by Libby Anne cross posted from her blog Love Joy Feminism
Created To Be His Help Meet, pp. 114-116
Proverbs 31 defines the virtuous woman. She is NOT a mousy, voiceless prude. She is confident, hardworking, creative, and resourceful.
In this section, Debi examines Proverbs 31. For those who may not know, Proverbs 31 is a poem about a virtuous woman whose “price is far above rubies.” Evangelicals are quick to hold the Proverbs 31 woman up as a model for women to emulate.
Debi begins her discussion of the Proverbs 31 woman as follows:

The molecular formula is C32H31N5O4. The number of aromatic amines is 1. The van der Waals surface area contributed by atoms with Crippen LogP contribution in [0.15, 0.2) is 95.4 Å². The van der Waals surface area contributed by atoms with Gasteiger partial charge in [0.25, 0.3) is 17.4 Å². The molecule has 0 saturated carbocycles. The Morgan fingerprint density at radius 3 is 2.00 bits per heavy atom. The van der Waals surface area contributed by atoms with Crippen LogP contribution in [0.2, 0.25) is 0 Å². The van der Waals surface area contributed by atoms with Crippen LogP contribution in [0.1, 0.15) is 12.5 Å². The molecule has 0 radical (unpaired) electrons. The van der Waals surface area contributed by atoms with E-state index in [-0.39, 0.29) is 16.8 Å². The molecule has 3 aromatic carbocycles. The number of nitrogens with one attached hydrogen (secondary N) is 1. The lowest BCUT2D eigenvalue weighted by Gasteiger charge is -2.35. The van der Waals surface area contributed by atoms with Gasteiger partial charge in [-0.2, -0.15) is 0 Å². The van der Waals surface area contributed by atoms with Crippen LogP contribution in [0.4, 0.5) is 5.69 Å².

Her first virtue is that the heart of her husband is safe with her. That is, he can trust her with his thoughts and feelings, never fearing that he might use the private knowledge she has of him to hurt him in any way.
This is actually really good relationship advice for people of both genders.
A man whose heart is not safe with his wife will never tell her what he intends to do or how he feels, because on previous occasions she has assumed the role of overseer by taking it upon herself to be his conscience and the manager of his time. She reminds him of what he has said he was going to do in a manner that says, “I am holding you to it, What is wrong with you? Are you a sloth or something?” He finds it more peaceful to keep his own counsel. Wives, never use your special knowledge of your husband as leverage to get your way.